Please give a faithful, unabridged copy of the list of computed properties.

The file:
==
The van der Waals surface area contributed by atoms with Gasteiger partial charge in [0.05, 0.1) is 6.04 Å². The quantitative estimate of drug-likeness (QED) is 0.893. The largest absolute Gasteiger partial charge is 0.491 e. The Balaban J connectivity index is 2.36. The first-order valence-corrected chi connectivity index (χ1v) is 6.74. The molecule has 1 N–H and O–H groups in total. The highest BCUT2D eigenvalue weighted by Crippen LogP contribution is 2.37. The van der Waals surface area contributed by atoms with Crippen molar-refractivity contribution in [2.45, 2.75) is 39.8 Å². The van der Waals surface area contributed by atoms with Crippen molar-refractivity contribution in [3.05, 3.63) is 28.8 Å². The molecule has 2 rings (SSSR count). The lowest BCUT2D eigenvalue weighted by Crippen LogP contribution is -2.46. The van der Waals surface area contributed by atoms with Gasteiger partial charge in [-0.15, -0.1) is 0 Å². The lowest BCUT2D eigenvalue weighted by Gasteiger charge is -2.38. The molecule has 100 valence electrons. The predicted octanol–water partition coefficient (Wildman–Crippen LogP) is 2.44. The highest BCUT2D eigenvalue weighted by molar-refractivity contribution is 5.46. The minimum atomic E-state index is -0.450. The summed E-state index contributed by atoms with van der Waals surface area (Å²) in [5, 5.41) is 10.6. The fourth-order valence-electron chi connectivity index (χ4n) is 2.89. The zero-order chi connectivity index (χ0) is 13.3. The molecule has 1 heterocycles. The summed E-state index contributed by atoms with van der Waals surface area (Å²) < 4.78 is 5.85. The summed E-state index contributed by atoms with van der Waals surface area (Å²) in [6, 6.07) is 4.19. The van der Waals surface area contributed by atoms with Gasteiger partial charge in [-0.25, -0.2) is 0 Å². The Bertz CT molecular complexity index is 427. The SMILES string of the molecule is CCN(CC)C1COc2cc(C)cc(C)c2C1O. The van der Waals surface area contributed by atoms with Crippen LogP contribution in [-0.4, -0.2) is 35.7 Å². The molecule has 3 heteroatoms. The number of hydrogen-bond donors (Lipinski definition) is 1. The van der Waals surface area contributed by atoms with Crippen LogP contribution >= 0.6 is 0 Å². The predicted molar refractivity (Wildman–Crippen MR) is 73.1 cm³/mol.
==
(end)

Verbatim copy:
The van der Waals surface area contributed by atoms with Gasteiger partial charge in [0.05, 0.1) is 6.04 Å². The quantitative estimate of drug-likeness (QED) is 0.893. The largest absolute Gasteiger partial charge is 0.491 e. The Balaban J connectivity index is 2.36. The first-order valence-corrected chi connectivity index (χ1v) is 6.74. The molecule has 1 N–H and O–H groups in total. The highest BCUT2D eigenvalue weighted by Crippen LogP contribution is 2.37. The van der Waals surface area contributed by atoms with Crippen molar-refractivity contribution in [2.45, 2.75) is 39.8 Å². The van der Waals surface area contributed by atoms with Crippen molar-refractivity contribution in [3.05, 3.63) is 28.8 Å². The molecule has 2 rings (SSSR count). The lowest BCUT2D eigenvalue weighted by Crippen LogP contribution is -2.46. The van der Waals surface area contributed by atoms with Gasteiger partial charge in [-0.15, -0.1) is 0 Å². The lowest BCUT2D eigenvalue weighted by Gasteiger charge is -2.38. The molecule has 100 valence electrons. The predicted octanol–water partition coefficient (Wildman–Crippen LogP) is 2.44. The highest BCUT2D eigenvalue weighted by molar-refractivity contribution is 5.46. The minimum atomic E-state index is -0.450. The summed E-state index contributed by atoms with van der Waals surface area (Å²) in [5, 5.41) is 10.6. The fourth-order valence-electron chi connectivity index (χ4n) is 2.89. The zero-order chi connectivity index (χ0) is 13.3. The molecule has 1 heterocycles. The summed E-state index contributed by atoms with van der Waals surface area (Å²) < 4.78 is 5.85. The summed E-state index contributed by atoms with van der Waals surface area (Å²) in [6, 6.07) is 4.19. The van der Waals surface area contributed by atoms with Gasteiger partial charge in [-0.25, -0.2) is 0 Å². The Bertz CT molecular complexity index is 427. The SMILES string of the molecule is CCN(CC)C1COc2cc(C)cc(C)c2C1O. The van der Waals surface area contributed by atoms with Crippen LogP contribution in [-0.4, -0.2) is 35.7 Å². The molecule has 3 heteroatoms. The number of hydrogen-bond donors (Lipinski definition) is 1. The van der Waals surface area contributed by atoms with Crippen LogP contribution >= 0.6 is 0 Å². The predicted molar refractivity (Wildman–Crippen MR) is 73.1 cm³/mol.